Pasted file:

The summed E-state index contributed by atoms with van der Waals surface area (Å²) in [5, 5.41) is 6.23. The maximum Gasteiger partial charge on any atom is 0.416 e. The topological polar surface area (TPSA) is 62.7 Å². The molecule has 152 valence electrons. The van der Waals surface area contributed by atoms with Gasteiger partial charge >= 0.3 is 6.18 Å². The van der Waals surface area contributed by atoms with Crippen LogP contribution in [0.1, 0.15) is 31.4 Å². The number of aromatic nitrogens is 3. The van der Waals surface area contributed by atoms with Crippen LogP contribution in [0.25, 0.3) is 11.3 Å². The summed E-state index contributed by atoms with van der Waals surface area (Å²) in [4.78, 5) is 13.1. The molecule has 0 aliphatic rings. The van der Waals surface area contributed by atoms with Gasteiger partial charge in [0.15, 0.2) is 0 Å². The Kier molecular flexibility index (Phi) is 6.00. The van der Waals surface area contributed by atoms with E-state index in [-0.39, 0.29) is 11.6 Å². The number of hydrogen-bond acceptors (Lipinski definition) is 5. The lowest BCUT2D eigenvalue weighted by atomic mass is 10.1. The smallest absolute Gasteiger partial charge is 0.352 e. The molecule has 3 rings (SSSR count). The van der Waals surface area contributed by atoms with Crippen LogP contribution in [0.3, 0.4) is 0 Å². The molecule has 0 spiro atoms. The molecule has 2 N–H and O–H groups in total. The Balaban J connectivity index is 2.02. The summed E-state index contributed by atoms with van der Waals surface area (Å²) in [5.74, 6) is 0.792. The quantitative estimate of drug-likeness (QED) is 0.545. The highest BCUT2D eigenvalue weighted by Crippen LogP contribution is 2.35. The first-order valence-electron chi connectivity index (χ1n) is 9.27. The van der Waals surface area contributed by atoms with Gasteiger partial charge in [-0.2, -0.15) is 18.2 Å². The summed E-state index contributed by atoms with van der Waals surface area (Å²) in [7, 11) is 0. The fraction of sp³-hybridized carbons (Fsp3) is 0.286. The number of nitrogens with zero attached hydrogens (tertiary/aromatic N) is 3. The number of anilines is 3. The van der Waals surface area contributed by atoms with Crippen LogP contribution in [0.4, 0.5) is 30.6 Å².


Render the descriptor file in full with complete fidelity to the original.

The summed E-state index contributed by atoms with van der Waals surface area (Å²) in [5, 5.41) is 6.23. The maximum Gasteiger partial charge on any atom is 0.416 e. The topological polar surface area (TPSA) is 62.7 Å². The molecule has 152 valence electrons. The van der Waals surface area contributed by atoms with Gasteiger partial charge >= 0.3 is 6.18 Å². The van der Waals surface area contributed by atoms with Crippen LogP contribution in [0.1, 0.15) is 31.4 Å². The number of aromatic nitrogens is 3. The van der Waals surface area contributed by atoms with Crippen LogP contribution in [0.25, 0.3) is 11.3 Å². The summed E-state index contributed by atoms with van der Waals surface area (Å²) in [4.78, 5) is 13.1. The molecule has 0 aliphatic rings. The van der Waals surface area contributed by atoms with Gasteiger partial charge in [0.15, 0.2) is 0 Å². The Kier molecular flexibility index (Phi) is 6.00. The van der Waals surface area contributed by atoms with E-state index in [-0.39, 0.29) is 11.6 Å². The number of hydrogen-bond acceptors (Lipinski definition) is 5. The lowest BCUT2D eigenvalue weighted by atomic mass is 10.1. The smallest absolute Gasteiger partial charge is 0.352 e. The molecule has 3 rings (SSSR count). The van der Waals surface area contributed by atoms with Crippen LogP contribution in [0.3, 0.4) is 0 Å². The molecule has 0 spiro atoms. The molecule has 2 N–H and O–H groups in total. The Balaban J connectivity index is 2.02. The summed E-state index contributed by atoms with van der Waals surface area (Å²) in [5.74, 6) is 0.792. The quantitative estimate of drug-likeness (QED) is 0.545. The highest BCUT2D eigenvalue weighted by Crippen LogP contribution is 2.35. The first-order valence-electron chi connectivity index (χ1n) is 9.27. The van der Waals surface area contributed by atoms with Gasteiger partial charge in [-0.2, -0.15) is 18.2 Å². The summed E-state index contributed by atoms with van der Waals surface area (Å²) in [7, 11) is 0. The fraction of sp³-hybridized carbons (Fsp3) is 0.286. The number of nitrogens with zero attached hydrogens (tertiary/aromatic N) is 3. The number of anilines is 3. The van der Waals surface area contributed by atoms with Crippen LogP contribution in [0.4, 0.5) is 30.6 Å².